Politics, media and war: 9/11 and its aftermaths
Politics, media and war: 9/11 and its aftermaths

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5.8 Middle Eastern views of current US administration

Finally, what are the perceptions in other parts of the world, in the Middle East and the Arab World, an area of critical importance in terms of current military commitments and the ongoing struggle against jihadist terrorism? Some information on this question emerged in a symposium on the Middle East held in Washington in 2006. Shibley Telhami, holder of the Sadat Chair at the University of Maryland and Senior Fellow of the Brookings Institution, stated that:

I have been polling in six countries – Egypt, Saudi Arabia, Morocco, Jordan, the United Arab Emirates and Lebanon – for the past five years with Zogby International to look at a variety of attitudes, not only attitudes toward the United States. If you ask me what has changed, I wouldn’t say that it’s the fact that many Arabs don’t like American foreign policy. Many Arabs didn’t like American foreign policy even when it was a little bit more balanced from the point of view of the Arab world.

Two things have happened over the past five years. One that we began detecting in 2000, 2001, after the collapse of the Camp David negotiations with Israel and the Palestinians was the decline in trust in the United States. Trust is different from the question, do you like our foreign policies? Do you have confidence in the government? What we have seen is a dramatic decline in the confidence measure, particularly after the collapse of the Palestinian-Israeli negotiations. These continued to decline after 9/11.

Second, in the most recent survey, the United States is now seen as a primary threat. It’s not just that they don’t like America; the United States is seen as a primary threat in the Arab world by a majority of the public. In an open question that I asked – name the two countries that are the most threatening to you – the vast majority of people in every country named the United States and Israel as the two countries that are most threatening to them. Iran, you would think, would be seen as a threat, at least in Saudi Arabia and the United Arab Emirates. However, those who identified it as a threat were is the single digits. This tells you, again, that the Iraq War has become a new prism through which Arabs are looking at the United States and the Middle East.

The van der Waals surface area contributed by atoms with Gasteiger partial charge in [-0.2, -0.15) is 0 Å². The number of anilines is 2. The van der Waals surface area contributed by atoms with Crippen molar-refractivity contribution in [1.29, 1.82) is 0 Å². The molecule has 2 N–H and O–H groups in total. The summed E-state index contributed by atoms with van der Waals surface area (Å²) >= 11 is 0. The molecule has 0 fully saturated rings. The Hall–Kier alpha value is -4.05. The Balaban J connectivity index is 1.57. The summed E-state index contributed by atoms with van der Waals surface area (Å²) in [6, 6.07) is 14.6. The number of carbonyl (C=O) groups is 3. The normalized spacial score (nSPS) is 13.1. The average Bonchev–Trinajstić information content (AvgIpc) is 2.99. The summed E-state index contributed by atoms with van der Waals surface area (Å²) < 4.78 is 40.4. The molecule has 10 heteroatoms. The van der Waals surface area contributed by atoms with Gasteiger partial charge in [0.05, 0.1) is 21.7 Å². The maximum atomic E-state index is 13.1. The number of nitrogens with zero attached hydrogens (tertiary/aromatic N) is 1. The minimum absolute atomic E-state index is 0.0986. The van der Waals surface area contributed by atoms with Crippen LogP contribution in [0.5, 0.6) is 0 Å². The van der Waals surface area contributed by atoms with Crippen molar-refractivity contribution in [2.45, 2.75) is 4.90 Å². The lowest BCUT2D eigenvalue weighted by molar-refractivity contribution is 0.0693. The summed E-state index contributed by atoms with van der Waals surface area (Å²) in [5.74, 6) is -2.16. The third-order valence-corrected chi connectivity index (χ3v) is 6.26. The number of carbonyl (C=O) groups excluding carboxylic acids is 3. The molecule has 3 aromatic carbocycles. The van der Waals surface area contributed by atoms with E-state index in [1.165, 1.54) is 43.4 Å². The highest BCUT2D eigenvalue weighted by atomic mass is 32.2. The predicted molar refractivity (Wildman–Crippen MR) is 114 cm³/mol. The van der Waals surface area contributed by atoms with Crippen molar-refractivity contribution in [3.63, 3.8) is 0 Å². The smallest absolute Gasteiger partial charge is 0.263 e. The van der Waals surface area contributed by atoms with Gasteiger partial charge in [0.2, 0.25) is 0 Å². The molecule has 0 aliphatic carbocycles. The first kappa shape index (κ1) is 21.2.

... I think that a lot of people have misunderstood the rise of frustration with the United States as being an endorsement of al-Qaeda’s agenda in the region. They have used all of these seeming trends – the rise of the Muslim Brotherhood in Egypt, Hamas in the Palestinian areas, Hezbollah in Lebanon, and so forth – as examples of this rising tide that endorses a pan-Islamic agenda. The evidence is not there. On the contrary, al-Qaeda has not been able to win hearts and minds. Most people have not endorsed its agenda. In fact, when asked what aspect of al-Qaeda do you sympathize with most, only 6 percent say that they sympathize with their advocacy of a puritanical Islamic state. Only 7 percent say that they sympathize with their methods. A plurality say that they like the fact that they are standing up to the United States. This is a negative, not a positive. If you look at these other Islamic groups and also at the positions of the public on social issues, you find that they are rejecting the agenda advocated by al-Qaeda, but they win by default because of the anger toward the United States.

(Telhami, S. et al, 2006)

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